It seems that as time goes on, more confusion arises about the safety of the chlorine in Splenda®.
Why it is toxic? Why is the chlorine in Splenda different from the chloride in table salt?
I am writing this article to set the record straight about chlorine, chloride, table salt, sucralose, Splenda, and the various chlorine compounds out there.
If you’re not a chemist, I will make this Splenda chemistry lesson as enjoyable as I can.
All chemists are different – they apply chemistry differently. I am a geologist, so I apply chemistry to the many compounds that exist in nature, particularly those in rocks and minerals.
A biological chemist sees the world through the chemical combinations of elements that come to life inside a living organism, and those combinations change, morph, and evolve in many different ways. Hence, the Circle of Life.
A NASA chemist uses his chemistry skills in environments unlike the Earth’s – so chemistry means really different things to an astrophysicist.
My point is to defend the reality that not everyone will interpret chlorine and chlorides exactly the same. To me, I apply the chemistry to the chlorine in Splenda as a new, man-made compound created for the sole purpose of marketing a sugar-free product that doesn’t exist in Nature.
This isn’t necessarily a bad thing when it comes to building materials or eye-glasses, but I personally don’t want to eat or drink things created in a laboratory because they are not natural and they’re going into my body.
No other animals eat or drink the sucralose in Splenda.
Trying To Make It Work
Typically when you combine chlorine with another element, you create a chloride. But in my opinion, the safety of the chlorine in Splenda is a fantasy that people are trying to make work.
The chlorine in Splenda is NOT healthy – it exists artificially because it is “forced technology.” Sucralose found in Splenda is not real, especially to your body. It is not a natural compounded chloride – like what we see in Nature, and it wouldn’t exist if it weren’t a chemical concoction out of a lab beaker.
Sucralose/Splenda is not natural in any way. I recommend never eating or drinking any form of chlorine because chlorine has been proven to cause cancer.
Consuming Splenda is no safer than consuming chlorinated tap water, pool water, or aquarium water.
Chlorine Is Poisonous
There are 3 atoms of chlorine injected into a sugar molecule in order to make Splenda. However, in Splenda, the chlorine and sucrose (sugar) do not combine to make a chloride – they just don’t.
The chlorine in Splenda remains chlorine; uncombined, gaseous chlorine. So, what you get is chlorinated sugar, and this is not good.
Chlorine isn’t a bad thing if you don’t eat it. It is a natural element on our Periodic Table of Elements, but chlorine is not meant to be consumed as an isolated element – it is poisonous.
Chlorides, such as potassium chloride, calcium chloride or sodium chloride (table salt), on the other hand, are safe to consume. It’s the isolated chlorine atoms that are not meant to be eaten.
Just because an element is on the Periodic Table, doesn’t mean it is safe to consume. For example, we don’t eat krypton, lead, or radon, which are all elements on the Periodic Table. And again, in the Splenda molecule called sucralose, chlorine does not combine with sucrose to form sucrose chloride. Nope.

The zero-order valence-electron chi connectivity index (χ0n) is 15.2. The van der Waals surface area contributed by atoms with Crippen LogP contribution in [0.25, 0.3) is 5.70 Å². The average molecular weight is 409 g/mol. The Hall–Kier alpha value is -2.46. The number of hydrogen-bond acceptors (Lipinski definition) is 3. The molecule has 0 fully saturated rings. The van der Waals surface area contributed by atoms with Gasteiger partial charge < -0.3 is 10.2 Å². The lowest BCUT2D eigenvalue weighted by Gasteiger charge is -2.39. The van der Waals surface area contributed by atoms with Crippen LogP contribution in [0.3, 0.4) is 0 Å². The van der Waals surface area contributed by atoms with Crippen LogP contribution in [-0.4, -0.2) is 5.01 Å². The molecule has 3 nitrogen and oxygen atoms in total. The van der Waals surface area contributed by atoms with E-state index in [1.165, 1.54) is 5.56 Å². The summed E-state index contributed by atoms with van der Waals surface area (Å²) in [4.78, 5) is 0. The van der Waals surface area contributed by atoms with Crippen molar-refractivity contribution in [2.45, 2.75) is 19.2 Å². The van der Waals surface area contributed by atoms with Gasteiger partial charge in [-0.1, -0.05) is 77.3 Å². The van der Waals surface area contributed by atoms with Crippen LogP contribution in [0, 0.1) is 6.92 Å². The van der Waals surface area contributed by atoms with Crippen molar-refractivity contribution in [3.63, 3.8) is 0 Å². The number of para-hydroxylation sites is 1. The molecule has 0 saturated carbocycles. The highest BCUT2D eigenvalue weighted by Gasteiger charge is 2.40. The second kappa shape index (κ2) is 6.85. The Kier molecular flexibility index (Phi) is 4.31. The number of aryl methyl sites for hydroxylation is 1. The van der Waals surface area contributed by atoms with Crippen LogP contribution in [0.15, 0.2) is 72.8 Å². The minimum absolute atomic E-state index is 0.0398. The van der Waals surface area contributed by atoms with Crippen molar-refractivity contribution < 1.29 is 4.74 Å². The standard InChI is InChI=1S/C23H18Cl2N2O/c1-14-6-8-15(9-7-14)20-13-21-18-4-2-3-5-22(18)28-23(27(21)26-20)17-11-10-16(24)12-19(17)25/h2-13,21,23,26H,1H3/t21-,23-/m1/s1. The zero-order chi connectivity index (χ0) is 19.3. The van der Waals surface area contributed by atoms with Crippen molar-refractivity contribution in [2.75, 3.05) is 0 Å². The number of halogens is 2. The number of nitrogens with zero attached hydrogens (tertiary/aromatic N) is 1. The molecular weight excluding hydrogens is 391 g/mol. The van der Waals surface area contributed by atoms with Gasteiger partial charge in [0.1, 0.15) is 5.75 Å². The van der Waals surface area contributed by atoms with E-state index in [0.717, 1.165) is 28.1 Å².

The chlorine remains chlorine, and is released as gaseous chlorine when broken down.
So, my main point here is that sucrose (sugar) and chlorine never do combine in Splenda. There is NOT a “sucrose chloride” compound found anywhere outside the laboratory.
Sucralose is a toxic, man-made concoction where chlorine remains chlorine, and this is making people sick.
On pages 14-15 in my book on Splenda, I published the chemical formula for sucralose (Splenda). The manufacturers used chemicals such as benzene, toluene, lithium chloride (a chlorine compound), and a list of other nasty chemicals to “insert” the chlorine into the sugar molecule replacing the 3 atoms of sugar, and significantly reducing the calories.
As I write in Splenda: Is It Safe Or Not?, chlorine hasn’t changed – man’s use of it has.
I never dreamed that chlorine would be used to the point that it is today. And I never dreamed that it would be dropped into our food supply to the degree it has been. Most of us have grown up with various chlorine products, like in our swimming pool, and the sodium chloride found in table salt.
But don’t confuse the natural forms of chlorine/chloride with the manufactured forms, and do not assume the chlorine in Splenda is safe like salt.
Sucralose is an organochlorine, which is a combination of chlorine and organic substances. Pesticides, plastics, paints, dyes, medications, deodorants, bleaching agents, refrigerants, wood preservatives, and cleaning solvents, just to list a few, are common examples of organochlorines.
So, chemically, Splenda is not a lot of things:
- it is not a natural form of chlorine;
- it is not a chloride compound;
- it is not natural in any way.
It is an organochlorine and a chlorocarbon – both carcinogenic chlorine compounds.
For now, just put away your Splenda.
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Disclaimer: This article is for informational purposes only, and is educational in nature. The FDA may not have evaluated some of the statements. This article is not intended to diagnose, treat, cure, or prevent any disease. Please discuss with your own, qualified health care provider before adding supplements or making any changes to your dietary program.
Before taking vitamins, consult your doctor; pre-existing medical conditions or medications you are taking can affect how your body responds to multivitamins.